The reason why I am interested in looking at crater lakes and dew droplets is that in the past you have claimed that the way the oceans are warmed is that the DWLWIR that is absorbed at the top of the ocean (without defining what is precisely meant) gets mixed with the bulk of the ocean, thereby warming the bulk, through various mechanical processes, namely by turbulence via wind, the action of waves and the process of ocean overturning.
      I have my doubts that those mechanical processes are sufficient to mix the energy absorbed at the top of the ocean at a rate fast enough to dissipate and dilute that energy, because these are all slow mechanical processes. But it is possible to look at things where those processes are not seen. For the vast majority of the year, there is all but no wind on the surface of crater lakes, and no waves. On a still winter’s day there is no wind, no waves and no ocean over turning on dew drops. They do not encounter those processes, so we can eliminate them as a mechanism of distributing energy over a larger volume.
      As you know due to the absorption characteristics of SWIR, there is all but no incoming solar energy absorbed in the top 3 microns of the oceans, or crater lakes. Fortunately for us (because life would be impossible in the form that we know it if this were not the case) Solar irradiance is absorbed at depth into a very large volume of water. It is not concentrated and thereby heats the bulk ocean/lake slowly and because it is absorbed over such a large volume and due to slow ocean currents which further distribute and the energy over an even greater volume, it heats the ocean only to a limited extent.
      The absorption of LWIR is very different. 60% of it is absorbed in just 3 microns of perpendicular depth. Virtually no LWIR makes its way past 13 microns. Given that DWLWIR is omni-directional, with a significant proportion of DWLWIR having a grazing angle of say less than 40 degrees to the surface of the oceans/crater lake, more like 80% of all DWLWIR is absorbed within just 3 microns (on vertical basis) of the oceans/crater lake.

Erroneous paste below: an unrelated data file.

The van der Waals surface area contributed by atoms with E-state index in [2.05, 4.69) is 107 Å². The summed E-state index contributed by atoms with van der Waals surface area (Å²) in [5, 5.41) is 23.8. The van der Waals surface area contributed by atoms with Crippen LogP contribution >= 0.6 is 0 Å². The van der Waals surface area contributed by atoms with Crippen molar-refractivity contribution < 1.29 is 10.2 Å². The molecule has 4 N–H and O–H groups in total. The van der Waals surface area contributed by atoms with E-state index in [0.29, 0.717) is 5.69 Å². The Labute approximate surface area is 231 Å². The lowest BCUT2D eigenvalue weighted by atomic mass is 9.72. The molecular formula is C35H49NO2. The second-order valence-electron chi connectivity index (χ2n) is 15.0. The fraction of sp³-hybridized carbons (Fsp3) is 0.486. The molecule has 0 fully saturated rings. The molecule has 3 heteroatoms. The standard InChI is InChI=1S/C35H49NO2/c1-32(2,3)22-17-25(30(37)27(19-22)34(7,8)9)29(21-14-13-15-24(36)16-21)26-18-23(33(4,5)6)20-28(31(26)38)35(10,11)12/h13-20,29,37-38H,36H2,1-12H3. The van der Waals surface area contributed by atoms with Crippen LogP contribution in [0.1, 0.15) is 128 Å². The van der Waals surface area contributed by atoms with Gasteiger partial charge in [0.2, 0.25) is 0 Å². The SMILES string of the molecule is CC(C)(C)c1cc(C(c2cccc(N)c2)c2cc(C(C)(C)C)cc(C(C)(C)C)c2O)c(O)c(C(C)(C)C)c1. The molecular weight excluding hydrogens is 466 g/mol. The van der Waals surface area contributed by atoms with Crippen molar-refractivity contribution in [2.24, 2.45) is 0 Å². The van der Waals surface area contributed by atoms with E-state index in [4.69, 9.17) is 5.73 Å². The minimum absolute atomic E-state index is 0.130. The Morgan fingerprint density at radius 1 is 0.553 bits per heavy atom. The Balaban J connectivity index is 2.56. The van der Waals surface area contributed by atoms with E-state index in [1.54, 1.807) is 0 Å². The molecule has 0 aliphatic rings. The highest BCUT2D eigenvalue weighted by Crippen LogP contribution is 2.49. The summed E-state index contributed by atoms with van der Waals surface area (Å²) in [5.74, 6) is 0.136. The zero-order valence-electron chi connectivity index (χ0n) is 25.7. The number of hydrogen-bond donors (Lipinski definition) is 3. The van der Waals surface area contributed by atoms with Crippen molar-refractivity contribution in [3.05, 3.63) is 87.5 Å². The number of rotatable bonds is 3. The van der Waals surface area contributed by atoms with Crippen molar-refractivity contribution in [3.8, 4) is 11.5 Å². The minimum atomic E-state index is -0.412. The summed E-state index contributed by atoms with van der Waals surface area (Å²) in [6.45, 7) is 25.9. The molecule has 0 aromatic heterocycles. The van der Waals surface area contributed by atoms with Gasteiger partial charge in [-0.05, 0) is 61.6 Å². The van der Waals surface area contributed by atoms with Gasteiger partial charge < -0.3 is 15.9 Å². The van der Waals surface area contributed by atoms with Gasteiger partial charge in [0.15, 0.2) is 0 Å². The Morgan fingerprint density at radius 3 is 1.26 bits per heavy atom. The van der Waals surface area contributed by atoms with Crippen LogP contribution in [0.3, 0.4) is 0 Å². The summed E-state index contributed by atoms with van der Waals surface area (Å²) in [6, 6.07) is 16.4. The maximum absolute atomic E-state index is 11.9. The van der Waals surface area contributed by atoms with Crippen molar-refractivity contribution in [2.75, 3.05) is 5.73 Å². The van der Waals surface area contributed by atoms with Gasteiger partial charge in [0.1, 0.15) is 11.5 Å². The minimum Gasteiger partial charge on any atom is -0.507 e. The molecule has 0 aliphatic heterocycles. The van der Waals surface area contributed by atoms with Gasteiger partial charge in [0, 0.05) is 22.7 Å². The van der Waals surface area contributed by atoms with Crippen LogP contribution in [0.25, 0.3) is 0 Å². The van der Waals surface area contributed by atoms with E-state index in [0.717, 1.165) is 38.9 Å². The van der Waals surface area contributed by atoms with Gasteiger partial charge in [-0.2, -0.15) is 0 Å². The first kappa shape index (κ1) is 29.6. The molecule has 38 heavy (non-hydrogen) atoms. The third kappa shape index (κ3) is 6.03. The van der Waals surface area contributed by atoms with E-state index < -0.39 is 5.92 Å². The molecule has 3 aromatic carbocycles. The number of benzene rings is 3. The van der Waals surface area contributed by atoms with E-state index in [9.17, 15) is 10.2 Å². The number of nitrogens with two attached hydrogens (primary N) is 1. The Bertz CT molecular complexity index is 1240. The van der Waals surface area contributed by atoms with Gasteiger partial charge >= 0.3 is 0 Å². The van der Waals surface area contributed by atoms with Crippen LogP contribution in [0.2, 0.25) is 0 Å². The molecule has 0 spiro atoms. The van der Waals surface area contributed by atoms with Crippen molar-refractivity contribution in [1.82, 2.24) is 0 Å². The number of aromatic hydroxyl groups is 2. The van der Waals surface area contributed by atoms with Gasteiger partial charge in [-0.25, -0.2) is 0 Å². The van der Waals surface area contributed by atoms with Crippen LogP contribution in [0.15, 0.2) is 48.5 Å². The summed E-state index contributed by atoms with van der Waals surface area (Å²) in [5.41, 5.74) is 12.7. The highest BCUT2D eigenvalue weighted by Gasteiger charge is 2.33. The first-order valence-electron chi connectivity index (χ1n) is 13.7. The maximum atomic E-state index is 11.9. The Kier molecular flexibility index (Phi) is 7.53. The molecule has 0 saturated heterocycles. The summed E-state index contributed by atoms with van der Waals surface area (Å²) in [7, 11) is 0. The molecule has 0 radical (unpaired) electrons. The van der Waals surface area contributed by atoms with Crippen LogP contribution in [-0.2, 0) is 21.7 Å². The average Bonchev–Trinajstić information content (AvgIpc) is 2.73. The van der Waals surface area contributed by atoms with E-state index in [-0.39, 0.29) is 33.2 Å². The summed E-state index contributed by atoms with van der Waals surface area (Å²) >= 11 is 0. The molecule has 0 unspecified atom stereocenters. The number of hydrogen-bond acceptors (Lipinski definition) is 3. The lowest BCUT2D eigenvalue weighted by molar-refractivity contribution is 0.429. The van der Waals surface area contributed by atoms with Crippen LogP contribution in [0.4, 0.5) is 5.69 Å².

Accordingly, if DWLWIR is absorbed by the oceans, on average figures, we have about 200 W/m2 to 300 W/m2 of energy being absorbed and concentrated in just a 3 micron volume. In 1 hour that is upwards of 10,800,000 Watts of energy all concentrated in just 3 microns unless it has in some way been mixed into a larger volume of water. In a crater lake, or in a dew drop where there are no winds or waves to perform the mixing, this energy remains concentrated in just an extremely small volume.
      The natural consequence of this is, IF the energy is not being mixed to volume at a speed greater than the speed that that energy would drive evaporation, evaporation will occur.
      Now we know that copious evaporation is not occurring. This suggests one of two things. Either, the energy in some way is being mixed to volume at a speed which is fast enough to dissipate and dilute the energy before it drives evaporation. Alternatively, DWLWIR is incapable of performing sensible work in the environ in which it finds itself (alternatively, DWLWIR is never absorbed in the first place).
      Let us consider the example of a dew drop on a cold winter day. Say sun up at 8am and on the sunny side of the hollow, the dew is burnt off (completely evaporated) by about 10am, yet on the shady side of the hollow, the dew lingers all day, it., it is not burnt off by 4 pm when the sun begins to set and the day begins to cool.
      According to the K&T energy budget, the energy in is 168 W/m2 and DWLWIR of 324 W/m2 making a total energy in on the sunny side of the hollow of 492 W/m2, and the total energy in on the shady side of the hollow of just 324 W/m2.
      Now if the dew drop is burnt off by 10 am, the dew drop has absorbed between 8 am and 10 am some 3, 542,400 W/m2 (492 x 3600 x 2). This amount of energy has fully burnt off the dew drop. By contrast on the shady side of the hollow, the de lingers all day and has not been burnt off by 4 pm. In this time, between 8am and 4 pm, the dew drop on the shady side of the hollow has absorbed DWLWIR of some 9, 331,200 W/m2 (324 x 3600 x 8).
      Now of course, these are average figures and adjustment has to be made to reflect that we are dealing with winter in high latitudes, but the ratio of the calculation remains constant. Of course the K&T energy budget does not view solar as a day time phenomena but rather as a 24 hour constant. During the day there is more solar energy, but this fact will probably balanced by the fact that solar has relatively little energy at high latitudes between 8 am and 10 am in winter. Further, I have seen (many times) dew burnt off within an hour of sun up, but lingering all day in shady hollows.
      Willis, PLEASE TELL ME
      !. why DWLWIR cannot (and does not) burn off dew in the shady side of hollows.
      2. how on a per second basis, the DWLWIR energy that is said to be absorbed in the top 3 microns of a crater lake (where there is no wind, no waves and if there is the equivalent of ocean over tunring this probably only occurs on a diurnal basis) get dissipated to depth at a rate quick enough to prevent copious evaoporation from the top few microns of the lake.